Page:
THEN when you get past that and have done it wrong enough times to be able to weld it in sequence so everything is square, well then, then your the cat's meow. But us newer guys have to learn the hard way sometimes, otherwise we can't ever work by our selves.

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  • MAC702
    replied
    Not all things need to be done right the first time, and this is a great example. Junior guys need to work on projects and be given enough rope to hang themselves and learn from their mistakes. This was a project that was relatively easy to fix, and the procedure to do so made for a great thread. Thank you for including the picture as well.
    Last edited by MAC702; 01-06-2017, 11:07 AM. Reason: grammar

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  • Oldgrandad
    replied
    Absolutely, do it right the first time! That's where proper welding pattern is really important. At the first welding job I ever we were brazing motorcycle and sports car racks. One of the sport car racks was for a Fiat don't remember the model but it had about 26 braze joints. There was a pattern you followed. It started with about half the joints on the top , flip the part do the entire bottom, flip it back and finish. Take it out of the jig and it was flat. If you did not use the correct pattern the darn thing turned into a pretzel. You can save a lot of time when you learn and can use shrinkage from your welds to your advantage.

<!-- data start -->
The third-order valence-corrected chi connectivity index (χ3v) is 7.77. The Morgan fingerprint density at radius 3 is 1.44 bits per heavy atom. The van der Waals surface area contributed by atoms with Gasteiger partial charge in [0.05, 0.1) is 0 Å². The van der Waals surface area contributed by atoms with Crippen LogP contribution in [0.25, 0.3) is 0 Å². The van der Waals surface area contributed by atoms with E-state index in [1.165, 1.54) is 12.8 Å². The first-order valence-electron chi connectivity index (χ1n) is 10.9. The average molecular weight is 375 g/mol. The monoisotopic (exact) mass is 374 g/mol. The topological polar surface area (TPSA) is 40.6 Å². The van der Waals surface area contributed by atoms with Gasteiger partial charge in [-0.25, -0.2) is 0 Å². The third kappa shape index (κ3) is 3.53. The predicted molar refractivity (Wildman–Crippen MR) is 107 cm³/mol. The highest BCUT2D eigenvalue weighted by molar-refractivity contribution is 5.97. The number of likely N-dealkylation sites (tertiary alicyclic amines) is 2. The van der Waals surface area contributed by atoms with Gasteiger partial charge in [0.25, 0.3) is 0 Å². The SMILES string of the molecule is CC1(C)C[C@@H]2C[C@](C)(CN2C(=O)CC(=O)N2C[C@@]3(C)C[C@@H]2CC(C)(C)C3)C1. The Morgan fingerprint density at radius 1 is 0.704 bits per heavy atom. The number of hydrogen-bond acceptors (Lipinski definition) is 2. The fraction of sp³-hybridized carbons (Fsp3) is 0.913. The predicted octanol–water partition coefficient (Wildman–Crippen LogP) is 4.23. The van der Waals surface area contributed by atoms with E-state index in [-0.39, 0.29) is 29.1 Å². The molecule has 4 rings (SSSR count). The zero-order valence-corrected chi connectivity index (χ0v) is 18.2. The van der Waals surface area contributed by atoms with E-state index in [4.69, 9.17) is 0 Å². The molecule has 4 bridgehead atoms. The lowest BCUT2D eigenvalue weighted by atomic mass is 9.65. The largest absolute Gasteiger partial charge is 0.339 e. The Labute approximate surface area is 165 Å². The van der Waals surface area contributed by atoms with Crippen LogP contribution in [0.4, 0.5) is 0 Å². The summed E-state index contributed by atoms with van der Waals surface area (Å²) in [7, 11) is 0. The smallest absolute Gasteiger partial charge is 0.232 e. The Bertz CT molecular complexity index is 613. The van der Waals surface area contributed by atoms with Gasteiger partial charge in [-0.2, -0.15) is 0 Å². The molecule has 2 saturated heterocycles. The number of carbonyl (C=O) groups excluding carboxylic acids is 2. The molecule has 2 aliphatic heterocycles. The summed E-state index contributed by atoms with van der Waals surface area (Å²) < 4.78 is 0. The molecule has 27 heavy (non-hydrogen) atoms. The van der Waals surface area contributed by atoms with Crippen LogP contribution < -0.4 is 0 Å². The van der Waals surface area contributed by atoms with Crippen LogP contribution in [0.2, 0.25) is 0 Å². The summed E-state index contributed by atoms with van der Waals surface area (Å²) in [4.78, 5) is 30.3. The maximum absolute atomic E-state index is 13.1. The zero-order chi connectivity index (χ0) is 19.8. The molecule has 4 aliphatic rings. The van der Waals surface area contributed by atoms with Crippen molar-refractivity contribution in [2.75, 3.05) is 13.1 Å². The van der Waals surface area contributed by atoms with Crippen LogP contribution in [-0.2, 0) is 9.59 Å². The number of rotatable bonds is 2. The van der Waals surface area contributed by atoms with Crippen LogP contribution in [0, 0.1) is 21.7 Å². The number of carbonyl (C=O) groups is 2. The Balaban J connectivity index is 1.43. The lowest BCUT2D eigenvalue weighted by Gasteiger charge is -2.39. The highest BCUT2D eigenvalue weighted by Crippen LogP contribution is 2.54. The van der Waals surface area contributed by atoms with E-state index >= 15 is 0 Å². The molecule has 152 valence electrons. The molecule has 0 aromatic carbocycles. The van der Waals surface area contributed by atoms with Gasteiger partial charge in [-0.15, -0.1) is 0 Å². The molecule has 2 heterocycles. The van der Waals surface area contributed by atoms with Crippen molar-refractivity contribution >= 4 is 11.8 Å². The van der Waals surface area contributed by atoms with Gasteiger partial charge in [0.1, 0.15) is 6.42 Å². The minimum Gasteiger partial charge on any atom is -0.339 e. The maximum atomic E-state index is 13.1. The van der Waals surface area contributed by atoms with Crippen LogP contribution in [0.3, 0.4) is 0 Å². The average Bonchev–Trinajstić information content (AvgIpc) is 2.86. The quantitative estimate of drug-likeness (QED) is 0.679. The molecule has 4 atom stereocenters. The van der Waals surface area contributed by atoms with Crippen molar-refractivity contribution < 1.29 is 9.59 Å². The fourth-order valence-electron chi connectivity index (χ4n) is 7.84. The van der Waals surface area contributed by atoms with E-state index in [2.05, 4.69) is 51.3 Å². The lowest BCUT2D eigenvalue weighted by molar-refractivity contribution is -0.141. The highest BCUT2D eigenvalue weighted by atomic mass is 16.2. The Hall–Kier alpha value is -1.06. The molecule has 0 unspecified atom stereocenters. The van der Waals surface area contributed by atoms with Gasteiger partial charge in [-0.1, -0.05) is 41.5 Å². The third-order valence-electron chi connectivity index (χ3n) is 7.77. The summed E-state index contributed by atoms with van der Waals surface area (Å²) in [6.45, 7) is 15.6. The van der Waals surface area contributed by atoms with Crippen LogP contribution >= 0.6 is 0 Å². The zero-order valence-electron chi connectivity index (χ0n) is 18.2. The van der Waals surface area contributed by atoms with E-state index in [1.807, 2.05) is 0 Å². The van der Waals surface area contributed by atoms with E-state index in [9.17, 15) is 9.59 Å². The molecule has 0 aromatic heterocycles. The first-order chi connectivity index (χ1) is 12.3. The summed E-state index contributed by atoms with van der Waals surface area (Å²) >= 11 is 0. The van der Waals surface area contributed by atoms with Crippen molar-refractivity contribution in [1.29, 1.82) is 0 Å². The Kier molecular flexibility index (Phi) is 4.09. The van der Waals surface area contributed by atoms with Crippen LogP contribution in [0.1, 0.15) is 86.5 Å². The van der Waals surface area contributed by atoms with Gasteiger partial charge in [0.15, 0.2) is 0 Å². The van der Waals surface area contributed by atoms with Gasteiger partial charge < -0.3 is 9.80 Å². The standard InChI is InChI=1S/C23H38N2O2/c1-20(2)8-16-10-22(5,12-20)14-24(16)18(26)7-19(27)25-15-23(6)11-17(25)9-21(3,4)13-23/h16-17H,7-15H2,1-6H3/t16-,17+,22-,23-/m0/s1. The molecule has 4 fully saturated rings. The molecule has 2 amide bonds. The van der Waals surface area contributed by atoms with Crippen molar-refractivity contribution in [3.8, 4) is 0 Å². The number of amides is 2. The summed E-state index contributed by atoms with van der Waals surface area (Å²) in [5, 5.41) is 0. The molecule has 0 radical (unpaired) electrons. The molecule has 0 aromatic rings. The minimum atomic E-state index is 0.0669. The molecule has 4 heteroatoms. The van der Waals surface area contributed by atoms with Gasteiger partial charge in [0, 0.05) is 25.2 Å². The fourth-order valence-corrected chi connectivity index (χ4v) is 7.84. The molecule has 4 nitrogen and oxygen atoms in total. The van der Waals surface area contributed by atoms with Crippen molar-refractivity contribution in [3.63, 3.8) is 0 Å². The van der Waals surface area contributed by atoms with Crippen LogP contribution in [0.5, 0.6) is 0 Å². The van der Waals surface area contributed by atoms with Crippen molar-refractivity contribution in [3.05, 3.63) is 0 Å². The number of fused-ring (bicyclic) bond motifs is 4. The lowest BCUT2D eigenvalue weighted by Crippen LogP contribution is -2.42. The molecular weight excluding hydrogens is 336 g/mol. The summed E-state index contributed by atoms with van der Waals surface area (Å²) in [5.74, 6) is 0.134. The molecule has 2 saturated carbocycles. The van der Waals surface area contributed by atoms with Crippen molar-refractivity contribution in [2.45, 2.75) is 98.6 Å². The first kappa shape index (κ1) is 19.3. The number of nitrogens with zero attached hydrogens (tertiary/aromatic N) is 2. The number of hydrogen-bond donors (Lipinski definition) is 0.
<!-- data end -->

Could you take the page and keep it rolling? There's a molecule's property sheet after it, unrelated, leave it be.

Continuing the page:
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  • nfinch86
    replied
    Just , Do it correctly the first time.

    Then there is No going back to fix your problem ! ( You Created )

    Norm

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  • nfinch86
    replied
    No, No, - Temporary Bracing, till it's completely welded .
    Let it cool off - Then remove them.

    Problem Solved !

    Norm

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  • Oldgrandad
    replied